For Christ did not enter a sanctuary made with human hands that was only a copy of the true one; he entered heaven itself, now to appear for us in God’s presence. Hebrews 9, verse 24.
There is a line from “The Shack” that I continue to ponder. When Mack (the protagonist) is talking with “Papa” (the Father character), they talk about Jesus and how He died on the cross. Mack says he doesn’t understand how the Father could abandon the Son. Papa reveals to Mack that he (Mack) truly doesn’t understand, but not how he thinks. “I was with him there all along,” says Papa. On its face, that statement seems to be contrary to much Christian doctrine which states that Jesus died a full and human death and that God the Father turned His holy face from His Son. Who knows if the statement is true, either that the Father abandoned the Son, or that the Father was with the Son even through death. Only they know, and we are only left to believe.
But think about that for a second, then consider verse 24. When Jesus died, He did something that nobody else could do; this you know. Jesus, being fully God and holy and having lived a life without sin, took ALL sin on Himself and wiped it out. He erased the consequences of it from ever touching sinners who believe in Him. When He did that, He took on that sin yet remained holy and perfect. It’s a mystery, perhaps the greatest mystery of all time. How could God actually do this? When you figure that out, call me. Better yet, call me, Franklin Graham, the Pope, and the Dalai Lama. Come to Paris and I’ll buy you all dinner. Invite Bill Young, the author of “The Shack,” too.
Yet there’s something undeniable about it all. Jesus died the death we deserve and then entered God’s holy presence again. He who had given up being in His Father’s presence for a time re-entered it fully, righteously, and having made all things new again. He didn’t need to go to the Temple and offer a sacrifice for sins: He had been the sacrifice. That Temple, and before it the desert tabernacle, had been made to represent the Holy Temple in heaven where God resides in person. Now came back Jesus to the original Temple – the presence of God – and He had been made all sin yet made all pure on our behalf to stand in His Father’s presence again and proclaim “Abba, we did it!”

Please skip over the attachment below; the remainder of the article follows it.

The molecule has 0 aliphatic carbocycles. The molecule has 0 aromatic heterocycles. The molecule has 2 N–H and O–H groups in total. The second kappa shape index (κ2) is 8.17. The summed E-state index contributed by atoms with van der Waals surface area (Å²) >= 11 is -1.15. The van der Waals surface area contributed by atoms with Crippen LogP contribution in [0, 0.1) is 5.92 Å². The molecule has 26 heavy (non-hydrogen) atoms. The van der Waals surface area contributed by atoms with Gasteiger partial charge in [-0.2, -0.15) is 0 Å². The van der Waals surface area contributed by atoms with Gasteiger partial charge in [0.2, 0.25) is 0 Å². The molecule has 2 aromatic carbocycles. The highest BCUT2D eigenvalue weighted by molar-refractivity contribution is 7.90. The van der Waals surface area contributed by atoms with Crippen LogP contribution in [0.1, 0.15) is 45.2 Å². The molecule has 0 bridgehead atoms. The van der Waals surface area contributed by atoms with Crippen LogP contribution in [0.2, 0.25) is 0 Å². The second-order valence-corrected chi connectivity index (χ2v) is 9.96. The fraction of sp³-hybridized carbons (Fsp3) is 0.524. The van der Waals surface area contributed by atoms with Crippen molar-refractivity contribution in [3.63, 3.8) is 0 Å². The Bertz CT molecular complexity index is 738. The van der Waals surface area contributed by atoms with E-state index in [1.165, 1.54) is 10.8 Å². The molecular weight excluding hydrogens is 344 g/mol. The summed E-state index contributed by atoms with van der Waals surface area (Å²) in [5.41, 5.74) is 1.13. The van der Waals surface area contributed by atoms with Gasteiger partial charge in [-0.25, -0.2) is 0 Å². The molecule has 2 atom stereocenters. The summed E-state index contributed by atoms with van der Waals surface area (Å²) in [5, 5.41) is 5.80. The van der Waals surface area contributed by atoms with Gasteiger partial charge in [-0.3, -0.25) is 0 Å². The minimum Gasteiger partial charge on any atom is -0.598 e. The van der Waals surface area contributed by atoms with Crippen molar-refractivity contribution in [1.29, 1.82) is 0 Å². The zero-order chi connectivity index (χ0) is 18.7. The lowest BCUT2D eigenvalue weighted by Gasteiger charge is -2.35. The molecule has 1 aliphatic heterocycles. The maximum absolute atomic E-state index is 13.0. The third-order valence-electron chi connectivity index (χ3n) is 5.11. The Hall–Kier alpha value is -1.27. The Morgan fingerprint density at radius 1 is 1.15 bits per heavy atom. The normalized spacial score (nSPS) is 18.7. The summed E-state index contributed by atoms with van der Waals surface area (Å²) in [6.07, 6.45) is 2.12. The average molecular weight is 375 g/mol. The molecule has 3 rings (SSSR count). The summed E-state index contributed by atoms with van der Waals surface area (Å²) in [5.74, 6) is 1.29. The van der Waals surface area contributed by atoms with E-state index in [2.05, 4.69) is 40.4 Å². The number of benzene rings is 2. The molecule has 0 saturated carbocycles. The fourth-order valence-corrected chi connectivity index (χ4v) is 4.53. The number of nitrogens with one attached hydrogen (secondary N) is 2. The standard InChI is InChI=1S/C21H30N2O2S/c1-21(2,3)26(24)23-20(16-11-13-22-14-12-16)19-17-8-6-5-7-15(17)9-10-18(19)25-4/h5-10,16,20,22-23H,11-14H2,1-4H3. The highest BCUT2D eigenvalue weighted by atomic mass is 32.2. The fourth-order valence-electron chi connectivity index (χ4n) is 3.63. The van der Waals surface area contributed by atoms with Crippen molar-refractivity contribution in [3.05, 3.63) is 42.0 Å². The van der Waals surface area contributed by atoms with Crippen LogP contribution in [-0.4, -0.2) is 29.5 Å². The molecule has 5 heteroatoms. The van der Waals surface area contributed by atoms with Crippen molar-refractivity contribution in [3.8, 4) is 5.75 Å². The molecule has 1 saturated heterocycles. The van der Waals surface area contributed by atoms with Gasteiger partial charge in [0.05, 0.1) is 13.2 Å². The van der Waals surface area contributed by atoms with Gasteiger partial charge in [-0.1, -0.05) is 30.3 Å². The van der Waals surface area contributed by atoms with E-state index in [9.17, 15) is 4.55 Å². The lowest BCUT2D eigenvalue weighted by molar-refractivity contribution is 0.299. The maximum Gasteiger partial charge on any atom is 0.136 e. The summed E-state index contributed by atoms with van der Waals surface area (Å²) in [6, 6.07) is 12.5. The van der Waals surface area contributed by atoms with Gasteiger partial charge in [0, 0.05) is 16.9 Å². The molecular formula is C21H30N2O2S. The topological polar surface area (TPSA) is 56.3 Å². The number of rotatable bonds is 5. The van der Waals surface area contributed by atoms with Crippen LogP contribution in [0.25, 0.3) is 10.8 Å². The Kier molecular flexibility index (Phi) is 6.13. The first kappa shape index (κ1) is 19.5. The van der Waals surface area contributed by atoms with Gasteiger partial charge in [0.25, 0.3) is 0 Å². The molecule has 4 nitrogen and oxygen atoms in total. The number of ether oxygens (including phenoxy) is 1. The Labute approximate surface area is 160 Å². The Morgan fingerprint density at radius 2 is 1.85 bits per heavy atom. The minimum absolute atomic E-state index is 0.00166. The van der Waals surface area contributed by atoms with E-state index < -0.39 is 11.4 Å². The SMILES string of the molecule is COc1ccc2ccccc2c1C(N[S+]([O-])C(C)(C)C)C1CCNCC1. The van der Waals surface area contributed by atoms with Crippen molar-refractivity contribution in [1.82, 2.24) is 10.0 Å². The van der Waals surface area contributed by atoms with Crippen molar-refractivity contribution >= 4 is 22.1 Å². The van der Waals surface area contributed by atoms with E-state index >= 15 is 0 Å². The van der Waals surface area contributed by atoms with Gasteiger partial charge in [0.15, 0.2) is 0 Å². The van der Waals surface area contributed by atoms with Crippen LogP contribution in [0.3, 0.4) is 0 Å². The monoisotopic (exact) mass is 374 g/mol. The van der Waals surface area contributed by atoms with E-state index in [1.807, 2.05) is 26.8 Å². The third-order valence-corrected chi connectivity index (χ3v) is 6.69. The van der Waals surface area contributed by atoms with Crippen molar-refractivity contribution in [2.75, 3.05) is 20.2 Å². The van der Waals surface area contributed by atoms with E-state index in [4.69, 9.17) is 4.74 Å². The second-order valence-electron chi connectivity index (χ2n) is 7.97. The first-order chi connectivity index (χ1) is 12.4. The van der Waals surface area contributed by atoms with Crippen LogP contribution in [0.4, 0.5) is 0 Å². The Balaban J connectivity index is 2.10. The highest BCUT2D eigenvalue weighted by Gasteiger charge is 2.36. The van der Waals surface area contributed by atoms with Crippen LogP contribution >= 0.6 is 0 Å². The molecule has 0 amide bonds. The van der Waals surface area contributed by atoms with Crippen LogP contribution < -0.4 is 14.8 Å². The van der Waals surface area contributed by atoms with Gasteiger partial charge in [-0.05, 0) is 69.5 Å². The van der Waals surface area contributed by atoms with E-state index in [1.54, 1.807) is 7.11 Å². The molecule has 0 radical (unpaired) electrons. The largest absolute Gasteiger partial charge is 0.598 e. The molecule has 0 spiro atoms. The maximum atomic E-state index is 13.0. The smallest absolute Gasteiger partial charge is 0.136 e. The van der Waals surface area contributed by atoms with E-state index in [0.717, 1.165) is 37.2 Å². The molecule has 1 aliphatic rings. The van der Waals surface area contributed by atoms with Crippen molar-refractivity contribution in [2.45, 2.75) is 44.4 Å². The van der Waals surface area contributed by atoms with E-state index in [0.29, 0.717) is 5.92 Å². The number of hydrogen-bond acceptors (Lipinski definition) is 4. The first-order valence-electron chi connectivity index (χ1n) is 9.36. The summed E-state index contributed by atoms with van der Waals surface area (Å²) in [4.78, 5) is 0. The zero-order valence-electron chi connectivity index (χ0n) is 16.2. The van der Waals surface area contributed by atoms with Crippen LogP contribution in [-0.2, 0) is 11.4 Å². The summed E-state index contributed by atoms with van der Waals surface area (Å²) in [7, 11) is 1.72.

I don’t know if the Father abandoned the Son during the time He forsook Him. I don’t know (and neither does your pastor) whether or not the Father was there in Spirit or in person, and I don’t know exactly how the miracle was fully completed. Like the transaction of actually requiring blood, I don’t fully understand the mystery. In the end, I also don’t know if that really even matters. To me, it seems like a fine point of theology ripe for navel gazing.
Bill Young is on to something, namely that it doesn’t matter how God accomplished our redemption. Yes, I said that. It doesn’t matter how God did it, but it does matter THAT He did it. It isn’t for us to fully understand the mechanism through which God made right what we could not. It doesn’t matter whether the Father was present throughout the Son’s passion or whether He turned His holy face away. What matters is that, however it happened, God accomplished our salvation. We know it required blood – meaning it required submitting life to God – and we know that it required the full submission of a sacrifice. And we know that Jesus gave both of those, taking all our filth onto His pristine Spirit to make us righteous again. He did this for our benefit, and He then ascended back into heaven to regain His place at the Father’s side.
When He did that, Jesus re-entered the heaven to which we aspire. It was the same place He had left years before when He became incarnate here on the Third Rock…and yet it wasn’t. Something had changed. It wasn’t less perfect; it wasn’t even more perfect, as if that were possible. Instead, the fact of man’s condition had changed because of what He Himself had done. When that happened, the representation of heaven was no longer needed because He who would live through each of us could fully reside once again in the true heaven where perfection remained perfect. And He did it for us, to intercede for us when we couldn’t.
For further reading: Hebrews 8:2, Hebrews 4:14, Romans 8:34.
Lord, You are magnificent, worthy of all praise, and fully perfect in every way. Thank You for all You have done!